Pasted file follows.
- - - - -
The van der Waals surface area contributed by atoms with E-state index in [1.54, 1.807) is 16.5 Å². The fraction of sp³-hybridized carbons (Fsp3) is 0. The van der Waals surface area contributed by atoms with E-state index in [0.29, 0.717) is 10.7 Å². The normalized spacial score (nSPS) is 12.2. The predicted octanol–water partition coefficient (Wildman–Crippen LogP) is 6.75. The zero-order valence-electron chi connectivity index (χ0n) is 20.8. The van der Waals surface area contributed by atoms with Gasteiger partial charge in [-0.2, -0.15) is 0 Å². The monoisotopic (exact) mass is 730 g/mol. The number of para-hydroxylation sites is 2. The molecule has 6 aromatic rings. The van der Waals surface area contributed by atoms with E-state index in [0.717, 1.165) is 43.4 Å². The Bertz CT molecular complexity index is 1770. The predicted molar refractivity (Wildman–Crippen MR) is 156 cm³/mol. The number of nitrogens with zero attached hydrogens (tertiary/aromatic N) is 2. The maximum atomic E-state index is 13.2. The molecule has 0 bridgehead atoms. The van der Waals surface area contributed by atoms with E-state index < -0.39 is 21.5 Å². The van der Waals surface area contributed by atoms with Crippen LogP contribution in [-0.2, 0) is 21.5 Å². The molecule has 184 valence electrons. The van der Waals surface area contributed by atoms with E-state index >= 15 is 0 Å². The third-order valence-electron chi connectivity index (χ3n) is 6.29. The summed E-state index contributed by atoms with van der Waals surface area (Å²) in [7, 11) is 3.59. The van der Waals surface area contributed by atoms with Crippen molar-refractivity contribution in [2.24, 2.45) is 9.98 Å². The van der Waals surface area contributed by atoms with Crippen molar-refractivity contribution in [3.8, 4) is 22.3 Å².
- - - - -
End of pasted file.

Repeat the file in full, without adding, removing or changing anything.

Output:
The van der Waals surface area contributed by atoms with E-state index in [1.54, 1.807) is 16.5 Å². The fraction of sp³-hybridized carbons (Fsp3) is 0. The van der Waals surface area contributed by atoms with E-state index in [0.29, 0.717) is 10.7 Å². The normalized spacial score (nSPS) is 12.2. The predicted octanol–water partition coefficient (Wildman–Crippen LogP) is 6.75. The zero-order valence-electron chi connectivity index (χ0n) is 20.8. The van der Waals surface area contributed by atoms with Gasteiger partial charge in [-0.2, -0.15) is 0 Å². The monoisotopic (exact) mass is 730 g/mol. The number of para-hydroxylation sites is 2. The molecule has 6 aromatic rings. The van der Waals surface area contributed by atoms with E-state index in [0.717, 1.165) is 43.4 Å². The Bertz CT molecular complexity index is 1770. The predicted molar refractivity (Wildman–Crippen MR) is 156 cm³/mol. The number of nitrogens with zero attached hydrogens (tertiary/aromatic N) is 2. The maximum atomic E-state index is 13.2. The molecule has 0 bridgehead atoms. The van der Waals surface area contributed by atoms with E-state index < -0.39 is 21.5 Å². The van der Waals surface area contributed by atoms with Crippen LogP contribution in [-0.2, 0) is 21.5 Å². The molecule has 184 valence electrons. The van der Waals surface area contributed by atoms with E-state index >= 15 is 0 Å². The third-order valence-electron chi connectivity index (χ3n) is 6.29. The summed E-state index contributed by atoms with van der Waals surface area (Å²) in [7, 11) is 3.59. The van der Waals surface area contributed by atoms with Crippen molar-refractivity contribution in [2.24, 2.45) is 9.98 Å². The van der Waals surface area contributed by atoms with Crippen molar-refractivity contribution in [3.8, 4) is 22.3 Å².